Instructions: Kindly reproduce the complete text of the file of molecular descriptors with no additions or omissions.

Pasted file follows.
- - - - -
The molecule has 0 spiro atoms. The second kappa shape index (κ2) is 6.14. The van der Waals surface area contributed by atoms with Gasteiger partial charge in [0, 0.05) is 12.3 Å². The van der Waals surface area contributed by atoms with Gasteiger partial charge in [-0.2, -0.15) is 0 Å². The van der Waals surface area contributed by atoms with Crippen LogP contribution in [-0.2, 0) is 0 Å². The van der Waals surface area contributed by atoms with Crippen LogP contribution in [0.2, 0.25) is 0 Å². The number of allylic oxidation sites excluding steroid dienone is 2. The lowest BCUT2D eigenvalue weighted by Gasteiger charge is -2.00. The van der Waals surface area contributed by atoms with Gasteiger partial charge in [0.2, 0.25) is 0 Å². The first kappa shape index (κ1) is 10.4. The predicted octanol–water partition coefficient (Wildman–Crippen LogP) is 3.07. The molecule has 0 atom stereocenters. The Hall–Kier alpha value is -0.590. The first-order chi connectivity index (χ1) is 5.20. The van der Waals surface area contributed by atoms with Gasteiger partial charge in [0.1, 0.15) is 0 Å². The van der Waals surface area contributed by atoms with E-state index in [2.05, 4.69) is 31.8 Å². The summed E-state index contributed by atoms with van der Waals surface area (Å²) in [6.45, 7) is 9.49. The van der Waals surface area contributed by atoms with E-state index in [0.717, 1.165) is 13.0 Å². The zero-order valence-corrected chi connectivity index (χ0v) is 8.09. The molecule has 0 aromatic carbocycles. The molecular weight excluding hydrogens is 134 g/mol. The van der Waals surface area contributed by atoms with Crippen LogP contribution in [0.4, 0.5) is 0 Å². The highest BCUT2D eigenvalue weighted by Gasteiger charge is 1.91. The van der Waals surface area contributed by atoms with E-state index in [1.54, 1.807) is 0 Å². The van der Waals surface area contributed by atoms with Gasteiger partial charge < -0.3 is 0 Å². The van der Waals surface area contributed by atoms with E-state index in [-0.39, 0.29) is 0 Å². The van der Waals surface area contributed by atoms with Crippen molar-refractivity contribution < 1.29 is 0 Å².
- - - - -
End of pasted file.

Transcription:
The molecule has 0 spiro atoms. The second kappa shape index (κ2) is 6.14. The van der Waals surface area contributed by atoms with Gasteiger partial charge in [0, 0.05) is 12.3 Å². The van der Waals surface area contributed by atoms with Gasteiger partial charge in [-0.2, -0.15) is 0 Å². The van der Waals surface area contributed by atoms with Crippen LogP contribution in [-0.2, 0) is 0 Å². The van der Waals surface area contributed by atoms with Crippen LogP contribution in [0.2, 0.25) is 0 Å². The number of allylic oxidation sites excluding steroid dienone is 2. The lowest BCUT2D eigenvalue weighted by Gasteiger charge is -2.00. The van der Waals surface area contributed by atoms with Gasteiger partial charge in [0.2, 0.25) is 0 Å². The first kappa shape index (κ1) is 10.4. The predicted octanol–water partition coefficient (Wildman–Crippen LogP) is 3.07. The molecule has 0 atom stereocenters. The Hall–Kier alpha value is -0.590. The first-order chi connectivity index (χ1) is 5.20. The van der Waals surface area contributed by atoms with Gasteiger partial charge in [0.1, 0.15) is 0 Å². The van der Waals surface area contributed by atoms with E-state index in [2.05, 4.69) is 31.8 Å². The summed E-state index contributed by atoms with van der Waals surface area (Å²) in [6.45, 7) is 9.49. The van der Waals surface area contributed by atoms with E-state index in [0.717, 1.165) is 13.0 Å². The zero-order valence-corrected chi connectivity index (χ0v) is 8.09. The molecule has 0 aromatic carbocycles. The molecular weight excluding hydrogens is 134 g/mol. The van der Waals surface area contributed by atoms with Crippen LogP contribution in [0.4, 0.5) is 0 Å². The highest BCUT2D eigenvalue weighted by Gasteiger charge is 1.91. The van der Waals surface area contributed by atoms with E-state index in [1.54, 1.807) is 0 Å². The van der Waals surface area contributed by atoms with Gasteiger partial charge < -0.3 is 0 Å². The van der Waals surface area contributed by atoms with E-state index in [-0.39, 0.29) is 0 Å². The van der Waals surface area contributed by atoms with Crippen molar-refractivity contribution < 1.29 is 0 Å².